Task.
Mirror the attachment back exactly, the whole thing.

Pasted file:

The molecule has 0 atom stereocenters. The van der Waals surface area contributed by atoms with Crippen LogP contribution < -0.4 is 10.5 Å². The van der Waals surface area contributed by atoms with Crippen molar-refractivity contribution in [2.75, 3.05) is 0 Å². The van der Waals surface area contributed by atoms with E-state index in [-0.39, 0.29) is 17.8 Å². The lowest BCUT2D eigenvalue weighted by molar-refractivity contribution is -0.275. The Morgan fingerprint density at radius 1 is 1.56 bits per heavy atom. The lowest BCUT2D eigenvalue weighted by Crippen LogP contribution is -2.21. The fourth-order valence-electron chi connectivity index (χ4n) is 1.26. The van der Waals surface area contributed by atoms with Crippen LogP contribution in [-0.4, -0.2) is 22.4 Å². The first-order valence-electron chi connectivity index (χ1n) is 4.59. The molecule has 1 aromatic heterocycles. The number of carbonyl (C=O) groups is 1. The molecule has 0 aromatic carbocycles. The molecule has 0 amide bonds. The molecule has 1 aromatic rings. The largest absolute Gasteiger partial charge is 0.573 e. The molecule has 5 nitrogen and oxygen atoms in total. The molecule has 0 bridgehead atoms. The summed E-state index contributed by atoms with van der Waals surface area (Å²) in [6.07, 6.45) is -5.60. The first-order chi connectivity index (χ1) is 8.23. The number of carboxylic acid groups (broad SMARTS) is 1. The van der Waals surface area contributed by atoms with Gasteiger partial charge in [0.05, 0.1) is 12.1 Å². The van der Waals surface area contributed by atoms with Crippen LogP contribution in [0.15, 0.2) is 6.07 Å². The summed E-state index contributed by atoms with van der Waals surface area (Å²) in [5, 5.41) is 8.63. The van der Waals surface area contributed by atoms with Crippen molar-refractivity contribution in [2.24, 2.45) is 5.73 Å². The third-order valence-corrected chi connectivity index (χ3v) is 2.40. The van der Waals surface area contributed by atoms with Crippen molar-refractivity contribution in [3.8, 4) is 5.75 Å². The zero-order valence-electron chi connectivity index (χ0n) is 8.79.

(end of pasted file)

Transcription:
The molecule has 0 atom stereocenters. The van der Waals surface area contributed by atoms with Crippen LogP contribution < -0.4 is 10.5 Å². The van der Waals surface area contributed by atoms with Crippen molar-refractivity contribution in [2.75, 3.05) is 0 Å². The van der Waals surface area contributed by atoms with E-state index in [-0.39, 0.29) is 17.8 Å². The lowest BCUT2D eigenvalue weighted by molar-refractivity contribution is -0.275. The Morgan fingerprint density at radius 1 is 1.56 bits per heavy atom. The lowest BCUT2D eigenvalue weighted by Crippen LogP contribution is -2.21. The fourth-order valence-electron chi connectivity index (χ4n) is 1.26. The van der Waals surface area contributed by atoms with Crippen LogP contribution in [-0.4, -0.2) is 22.4 Å². The first-order valence-electron chi connectivity index (χ1n) is 4.59. The molecule has 1 aromatic heterocycles. The number of carbonyl (C=O) groups is 1. The molecule has 0 aromatic carbocycles. The molecule has 0 amide bonds. The molecule has 1 aromatic rings. The largest absolute Gasteiger partial charge is 0.573 e. The molecule has 5 nitrogen and oxygen atoms in total. The molecule has 0 bridgehead atoms. The summed E-state index contributed by atoms with van der Waals surface area (Å²) in [6.07, 6.45) is -5.60. The first-order chi connectivity index (χ1) is 8.23. The number of carboxylic acid groups (broad SMARTS) is 1. The van der Waals surface area contributed by atoms with Gasteiger partial charge in [0.05, 0.1) is 12.1 Å². The van der Waals surface area contributed by atoms with Crippen LogP contribution in [0.15, 0.2) is 6.07 Å². The summed E-state index contributed by atoms with van der Waals surface area (Å²) in [5, 5.41) is 8.63. The van der Waals surface area contributed by atoms with Crippen molar-refractivity contribution in [2.24, 2.45) is 5.73 Å². The third-order valence-corrected chi connectivity index (χ3v) is 2.40. The van der Waals surface area contributed by atoms with Crippen molar-refractivity contribution in [3.8, 4) is 5.75 Å². The zero-order valence-electron chi connectivity index (χ0n) is 8.79.